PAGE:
There has been an ongoing battle to end homelessness in the United States, particularly among veterans. Over the past three decades, considerable research has been conducted to identify risk factors for veteran homelessness, and the Department of Veterans Affairs (VA) has funded much of that research.
In 2009, the Department of Veterans Affairs (VA) announced its commitment to end veteran homelessness in five years. As we near the end of that five years, it’s important to reflect on what we have learned and what we now know about veteran homelessness. We have recently conducted a systematic review of the literature and summarized our findings from 31 studies on veteran homelessness in a recently published article, “Risk Factors for Homelessness Among US Veterans.” Our questions, a few of which are included below, continue to be of critical importance to policymakers, local communities, and health providers seeking to assist those returning from war.
Are veterans at greater risk for homelessness than other adults?
The short answer is yes. The long answer is also yes, but that veterans from certain service eras are particularly at risk compared to other non-veteran adults. Female veterans are particularly at risk compared to other female non-veterans.
The military is an All-Volunteer Force where people enlist to be in the military. However, before 1965, people did not “volunteer” but were drafted into the military. We found that veterans who served in the early years of the All-Volunteer Force in the late 60s and early 70s were particularly at risk for homelessness, and it has been theorized that this was because many men volunteered to serve during this time to escape poor economic conditions or lack of family support.
“The battle, sir is not to the strong alone; it is to the vigilant, the active, the brave.”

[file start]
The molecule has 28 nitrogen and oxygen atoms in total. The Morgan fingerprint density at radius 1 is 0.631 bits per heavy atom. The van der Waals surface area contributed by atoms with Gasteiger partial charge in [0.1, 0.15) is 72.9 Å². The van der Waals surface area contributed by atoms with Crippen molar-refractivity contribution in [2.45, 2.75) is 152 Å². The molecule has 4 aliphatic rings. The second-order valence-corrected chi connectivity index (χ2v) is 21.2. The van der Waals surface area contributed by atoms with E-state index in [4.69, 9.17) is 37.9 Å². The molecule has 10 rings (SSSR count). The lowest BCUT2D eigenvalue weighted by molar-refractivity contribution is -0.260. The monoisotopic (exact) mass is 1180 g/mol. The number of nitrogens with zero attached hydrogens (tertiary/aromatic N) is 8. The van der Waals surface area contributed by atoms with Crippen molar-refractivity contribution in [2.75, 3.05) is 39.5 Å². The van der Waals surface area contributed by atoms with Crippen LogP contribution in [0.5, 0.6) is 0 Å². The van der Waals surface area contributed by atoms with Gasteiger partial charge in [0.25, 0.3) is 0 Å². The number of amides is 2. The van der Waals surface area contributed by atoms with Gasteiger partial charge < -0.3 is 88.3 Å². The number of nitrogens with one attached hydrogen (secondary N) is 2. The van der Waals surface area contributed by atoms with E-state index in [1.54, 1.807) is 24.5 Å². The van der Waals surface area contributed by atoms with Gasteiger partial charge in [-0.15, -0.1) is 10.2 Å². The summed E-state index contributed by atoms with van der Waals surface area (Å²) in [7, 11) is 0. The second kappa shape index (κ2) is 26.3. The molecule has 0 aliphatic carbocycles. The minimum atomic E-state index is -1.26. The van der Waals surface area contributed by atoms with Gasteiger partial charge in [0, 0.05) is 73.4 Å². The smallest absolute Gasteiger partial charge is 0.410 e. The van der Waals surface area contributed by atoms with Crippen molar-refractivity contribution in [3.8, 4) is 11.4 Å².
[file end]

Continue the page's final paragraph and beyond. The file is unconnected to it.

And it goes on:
It is also notable that women veterans seem to be at particularly higher risk for homelessness than women non-veterans. As the number of women in our military climbs, VA women specialty clinics have been formed to try to address this issue. But generally, veterans as a whole are at slightly greater risk for homelessness. The most recent 2014 Annual Homeless Assessment Report estimates that 11% of homeless adults in the United States are veterans, while only 7% of Americans are veterans.
What are the major risk factors for veteran homelessness?
Besides poverty, the strongest and most consistent risk factors for veteran homelessness seem to be substance abuse and mental illness. This is not surprising, as this trio of poverty-substance abuse-mental illness also represents the major risk factors for homelessness among non-veterans. This trio is also associated with many other bad outcomes, such as stress, hospitalization, criminal justice involvement, etc. Research has shown there are strong associations between poverty-substance abuse-mental illness, and they often do not occur in isolation but together. And together, they may dramatically increase a veteran’s risk for homelessness.